Storytelling isn’t just for kids

The first book we wrote was a business novel called ‘The Team Formula – A Leadership Tale of a Team who found their Way’.

We could have written a regular business book, to share our formula for how to work with teams. But we chose not to. Not because we couldn’t but because we feel so strongly about the power of storytelling.

And the impact was staggering – we have lost count of how many people have told us “you could have been talking about us, I recognised so many of those situations!” And that’s the beauty of stories, they make theories and ideas real, tangible, applicable.

We encounter it all the time when we work with individuals, with teams and with organisations, that dry facts rarely engage people – but more importantly, that they rarely remember what they have read or heard, because it didn’t involve them, it didn’t relate directly to them.

Because, as you know – stories draw people in, stories engage, stories put people in the characters’ shoes and therefore they get to experience what the character does – and lasting learning and valuable insights can happen.

“Tell me the facts and I’ll learn. Tell me the truth and I’ll believe. But tell me a story and it will live in my heart forever.”

Old Native American proverb

Storytelling is how knowledge has been passed on from parent to child, teacher to student, mentor to mentee – since the beginning of time.

It works, it’s as simple as that. And even if the world around us has changed beyond recognition since the early days of humankind, we, human beings, haven’t changed significantly at all. And neither has the power of the storytelling and the impact it has on us.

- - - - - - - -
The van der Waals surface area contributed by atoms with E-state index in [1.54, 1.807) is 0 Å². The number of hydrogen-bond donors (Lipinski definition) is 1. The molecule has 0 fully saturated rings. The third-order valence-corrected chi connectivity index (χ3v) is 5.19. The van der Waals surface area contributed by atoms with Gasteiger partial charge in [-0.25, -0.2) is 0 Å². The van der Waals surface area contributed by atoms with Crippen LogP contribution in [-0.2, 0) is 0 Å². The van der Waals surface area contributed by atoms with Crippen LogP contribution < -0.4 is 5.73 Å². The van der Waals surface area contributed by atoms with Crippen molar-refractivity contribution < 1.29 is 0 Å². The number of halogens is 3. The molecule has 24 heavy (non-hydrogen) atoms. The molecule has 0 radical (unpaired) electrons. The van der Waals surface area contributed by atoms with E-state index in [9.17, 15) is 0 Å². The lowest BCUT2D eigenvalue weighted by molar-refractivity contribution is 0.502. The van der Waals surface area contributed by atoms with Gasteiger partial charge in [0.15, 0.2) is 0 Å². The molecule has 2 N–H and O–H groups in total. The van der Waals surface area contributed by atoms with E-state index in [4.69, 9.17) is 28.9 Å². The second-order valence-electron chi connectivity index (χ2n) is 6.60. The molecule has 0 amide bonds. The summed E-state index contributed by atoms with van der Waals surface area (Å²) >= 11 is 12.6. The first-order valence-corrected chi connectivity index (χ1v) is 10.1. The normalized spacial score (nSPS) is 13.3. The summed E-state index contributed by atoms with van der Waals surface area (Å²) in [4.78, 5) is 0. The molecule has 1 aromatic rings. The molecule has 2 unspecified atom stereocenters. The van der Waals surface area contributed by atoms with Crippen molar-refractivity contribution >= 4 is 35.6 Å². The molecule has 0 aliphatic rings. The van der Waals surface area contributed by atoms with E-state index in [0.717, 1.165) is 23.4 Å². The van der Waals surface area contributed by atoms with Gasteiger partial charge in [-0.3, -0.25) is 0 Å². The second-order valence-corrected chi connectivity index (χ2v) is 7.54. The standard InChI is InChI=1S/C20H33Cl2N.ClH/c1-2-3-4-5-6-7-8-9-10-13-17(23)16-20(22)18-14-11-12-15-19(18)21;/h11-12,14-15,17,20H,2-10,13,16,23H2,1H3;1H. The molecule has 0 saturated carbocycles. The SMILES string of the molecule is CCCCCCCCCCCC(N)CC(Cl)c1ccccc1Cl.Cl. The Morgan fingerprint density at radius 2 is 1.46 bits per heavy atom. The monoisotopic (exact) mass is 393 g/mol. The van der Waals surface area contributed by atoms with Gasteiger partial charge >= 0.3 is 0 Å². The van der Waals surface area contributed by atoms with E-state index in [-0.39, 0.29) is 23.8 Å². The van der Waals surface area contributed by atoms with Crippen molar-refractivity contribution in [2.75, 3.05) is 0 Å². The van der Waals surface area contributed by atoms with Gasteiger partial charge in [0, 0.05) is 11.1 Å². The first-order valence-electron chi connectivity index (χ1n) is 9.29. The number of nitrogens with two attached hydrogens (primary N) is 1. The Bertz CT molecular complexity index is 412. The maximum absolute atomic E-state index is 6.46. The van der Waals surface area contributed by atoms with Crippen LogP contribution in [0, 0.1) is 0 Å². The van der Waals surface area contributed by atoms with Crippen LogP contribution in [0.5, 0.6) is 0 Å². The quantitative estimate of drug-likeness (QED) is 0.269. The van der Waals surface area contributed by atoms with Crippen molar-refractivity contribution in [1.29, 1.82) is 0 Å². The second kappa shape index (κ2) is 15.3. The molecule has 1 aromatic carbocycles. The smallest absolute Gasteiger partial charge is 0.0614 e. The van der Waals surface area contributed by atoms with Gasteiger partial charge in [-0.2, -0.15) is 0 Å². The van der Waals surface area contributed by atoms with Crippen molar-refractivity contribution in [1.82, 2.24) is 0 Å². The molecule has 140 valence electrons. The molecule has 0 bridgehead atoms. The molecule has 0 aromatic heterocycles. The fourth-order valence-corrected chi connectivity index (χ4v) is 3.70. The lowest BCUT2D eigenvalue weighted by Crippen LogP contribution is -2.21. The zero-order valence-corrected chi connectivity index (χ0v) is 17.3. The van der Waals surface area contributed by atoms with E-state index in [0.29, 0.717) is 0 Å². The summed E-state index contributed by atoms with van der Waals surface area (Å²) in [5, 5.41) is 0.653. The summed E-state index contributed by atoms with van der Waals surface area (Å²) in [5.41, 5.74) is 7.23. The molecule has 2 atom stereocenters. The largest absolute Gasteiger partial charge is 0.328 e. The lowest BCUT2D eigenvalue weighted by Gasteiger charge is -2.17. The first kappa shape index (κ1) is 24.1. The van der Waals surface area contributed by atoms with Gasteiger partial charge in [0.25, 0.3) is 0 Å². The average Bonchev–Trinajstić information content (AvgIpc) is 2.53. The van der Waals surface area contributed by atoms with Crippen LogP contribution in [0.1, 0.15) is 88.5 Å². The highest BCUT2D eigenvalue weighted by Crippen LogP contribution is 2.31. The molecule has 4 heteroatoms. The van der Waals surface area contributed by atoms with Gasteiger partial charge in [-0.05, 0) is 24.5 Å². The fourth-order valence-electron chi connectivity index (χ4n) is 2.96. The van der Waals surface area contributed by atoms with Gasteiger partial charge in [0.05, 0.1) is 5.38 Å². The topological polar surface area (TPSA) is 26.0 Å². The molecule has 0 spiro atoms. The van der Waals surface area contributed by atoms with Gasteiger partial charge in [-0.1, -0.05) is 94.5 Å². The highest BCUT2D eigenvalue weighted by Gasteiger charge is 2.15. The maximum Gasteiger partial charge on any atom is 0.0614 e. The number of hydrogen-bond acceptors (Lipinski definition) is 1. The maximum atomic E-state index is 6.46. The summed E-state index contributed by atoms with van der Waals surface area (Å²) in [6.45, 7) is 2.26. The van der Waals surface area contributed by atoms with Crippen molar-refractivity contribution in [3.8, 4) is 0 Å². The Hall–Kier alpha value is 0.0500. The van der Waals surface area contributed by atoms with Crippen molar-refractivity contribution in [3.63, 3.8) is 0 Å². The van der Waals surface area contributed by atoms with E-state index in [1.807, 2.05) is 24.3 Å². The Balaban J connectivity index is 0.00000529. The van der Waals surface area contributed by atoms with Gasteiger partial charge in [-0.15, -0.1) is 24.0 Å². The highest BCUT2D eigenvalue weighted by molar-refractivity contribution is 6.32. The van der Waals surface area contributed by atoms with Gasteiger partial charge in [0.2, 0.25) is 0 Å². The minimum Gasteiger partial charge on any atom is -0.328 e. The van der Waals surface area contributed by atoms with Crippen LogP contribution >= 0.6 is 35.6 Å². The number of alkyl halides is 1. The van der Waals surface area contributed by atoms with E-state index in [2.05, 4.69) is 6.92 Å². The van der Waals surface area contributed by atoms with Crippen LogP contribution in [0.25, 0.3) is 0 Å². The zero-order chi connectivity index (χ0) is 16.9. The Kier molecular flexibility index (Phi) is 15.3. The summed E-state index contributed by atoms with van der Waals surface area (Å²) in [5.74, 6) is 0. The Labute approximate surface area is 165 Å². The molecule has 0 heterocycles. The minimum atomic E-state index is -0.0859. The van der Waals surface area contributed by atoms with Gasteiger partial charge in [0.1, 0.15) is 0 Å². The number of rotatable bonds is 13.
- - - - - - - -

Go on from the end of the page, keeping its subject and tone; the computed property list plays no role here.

When you want to engage people around you – use your stories.

If, for example, you want your team members to see the benefits of a change, share the story of how it will feel for them when the change is in place, what they’ll be able to do, how a working day will look. Involve them in telling the story – ask them what they think it could look like and what it could mean for them. Storytelling as a dialogue is powerful and inclusive.

Or if you want your leader to understand the impact of a process change on a customer, tell them the customer’s own story of how they are affected, rather than just trying to relate the facts of the case.

And if you want new employees to understand what the company is all about, share stories from the frontline, real stories of customers and why they have chosen your company – or employees stories about how the work gets done, what the culture is like.

And if you’re the leader of an organisation going through change, talk about your personal connection to the change, how it affects you, your vision for the future and how it will impact others as well as yourself.

Some people don’t like the word ‘storytelling’ and that’s absolutely ok, we can simply rephrase or reframe it to the impactful practice of

  • giving examples
  • sharing experiences of how you have seen things work
  • giving context
  • telling the story of how you have got there
  • sharing how you have got to the end point
  • creating case studies

Because, as you no doubt know, what all stories (examples, case studies etc) have in common is that they touch something within us. It goes deeper than just the facts.

The stories create a sense of recognition, a glimmer of hope, a feeling of joy or anticipation, of insight or something else.

And this is why our following two books – “Leading Teams 10 Challenges 10 Solutions” and “The Leader’s Guide to Impact” – even though they are not written as novels – are sprinkled with stories throughout. We love stories and we know that our readers do too.

The important thing is that stories make us feel – and we are feeling beings, it’s when our feelings get engaged, that miracles happen.

Go on. Be a storyteller.

“I simply see life as one great story after another, and that’s the way I’ve always communicated. People remember stories.”

Marcus Sheridan

Author: Mandy and Elisabet

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